Ruthanna has one son, Thomas Brushart, the Brushart Professor of Hand Surgery and chief of the Orthopedic Hand Surgery Service at Johns Hopkins in Baltimore. Laughing, he said his primary role during the caroling tradition was "to hold the flashlight so Mother could read the music." A job requiring steady hands, this could have been perfect practice for Brushart's current work sewing nerves together.
In nearly a century, Ruthanna has enjoyed many accomplishments, including helping open the National Museum for Women in the Arts, hosting first ladies at the American Heart Association's annual dinner and welcoming new diplomats with the Meridian International Center.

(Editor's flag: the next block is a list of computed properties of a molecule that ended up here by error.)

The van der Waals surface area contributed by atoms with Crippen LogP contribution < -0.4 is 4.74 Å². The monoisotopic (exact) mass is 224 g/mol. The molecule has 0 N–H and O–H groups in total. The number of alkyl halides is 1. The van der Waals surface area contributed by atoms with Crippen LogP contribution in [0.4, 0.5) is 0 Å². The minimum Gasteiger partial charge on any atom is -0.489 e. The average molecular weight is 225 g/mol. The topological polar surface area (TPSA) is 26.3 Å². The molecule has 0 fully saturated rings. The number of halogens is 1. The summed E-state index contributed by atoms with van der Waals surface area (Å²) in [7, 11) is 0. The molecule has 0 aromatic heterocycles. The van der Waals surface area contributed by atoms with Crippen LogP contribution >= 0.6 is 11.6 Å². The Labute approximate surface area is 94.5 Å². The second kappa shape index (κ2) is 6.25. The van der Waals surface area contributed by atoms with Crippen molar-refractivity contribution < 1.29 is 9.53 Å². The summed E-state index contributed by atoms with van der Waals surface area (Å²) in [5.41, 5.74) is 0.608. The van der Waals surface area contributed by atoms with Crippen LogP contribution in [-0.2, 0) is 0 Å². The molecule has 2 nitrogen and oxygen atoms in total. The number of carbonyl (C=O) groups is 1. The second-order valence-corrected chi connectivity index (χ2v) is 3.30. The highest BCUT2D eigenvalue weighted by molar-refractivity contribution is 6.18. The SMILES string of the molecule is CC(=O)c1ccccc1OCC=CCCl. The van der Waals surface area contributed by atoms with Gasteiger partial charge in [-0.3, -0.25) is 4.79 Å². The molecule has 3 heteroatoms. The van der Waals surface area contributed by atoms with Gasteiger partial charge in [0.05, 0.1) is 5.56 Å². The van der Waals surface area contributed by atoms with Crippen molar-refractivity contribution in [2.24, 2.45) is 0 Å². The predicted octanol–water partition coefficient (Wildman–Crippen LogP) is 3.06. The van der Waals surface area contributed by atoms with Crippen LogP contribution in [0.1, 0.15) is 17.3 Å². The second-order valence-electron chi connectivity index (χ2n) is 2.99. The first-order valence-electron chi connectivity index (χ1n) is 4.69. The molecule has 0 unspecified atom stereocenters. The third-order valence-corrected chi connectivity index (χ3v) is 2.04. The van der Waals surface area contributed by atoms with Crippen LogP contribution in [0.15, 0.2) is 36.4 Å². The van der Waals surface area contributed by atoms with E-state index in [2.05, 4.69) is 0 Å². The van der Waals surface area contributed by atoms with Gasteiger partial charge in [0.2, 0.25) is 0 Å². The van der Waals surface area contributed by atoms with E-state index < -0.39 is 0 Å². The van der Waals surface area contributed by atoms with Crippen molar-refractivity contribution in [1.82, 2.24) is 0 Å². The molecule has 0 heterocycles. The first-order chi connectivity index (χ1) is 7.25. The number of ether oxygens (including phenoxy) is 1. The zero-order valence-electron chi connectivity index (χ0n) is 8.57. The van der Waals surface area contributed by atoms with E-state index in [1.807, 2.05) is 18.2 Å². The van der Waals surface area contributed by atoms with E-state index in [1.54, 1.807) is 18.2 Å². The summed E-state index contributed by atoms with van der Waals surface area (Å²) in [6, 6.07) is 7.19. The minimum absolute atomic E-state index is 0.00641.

But her role in starting Kenwood's Christmas caroling tradition may be one of her most remarkable achievements. What makes it so impressive is that it has lasted so long and has brought people together in such a profound and timeless way. The scene calls to mind a Norman Rockwell painting.
So the question on that miserable Christmas Eve last year was whether that tradition was going to continue or end. The rain wasn't letting up, and it was obvious no one else was coming.
"Ready?" Ruthanna said as she gathered the seven of us around her. No way the 97-year-young Ruthanna was going to let this tradition, her tradition — begun before anyone knew the outcome of the Second World War, and continued uninterrupted through many other wars over three generations — come to an end. She had outlasted them all. So, huddled under a pack of umbrellas, our breath adding to the misty fog, we began to sing. The tradition is unbroken.
And no one is betting on this latest tree outlasting her, either.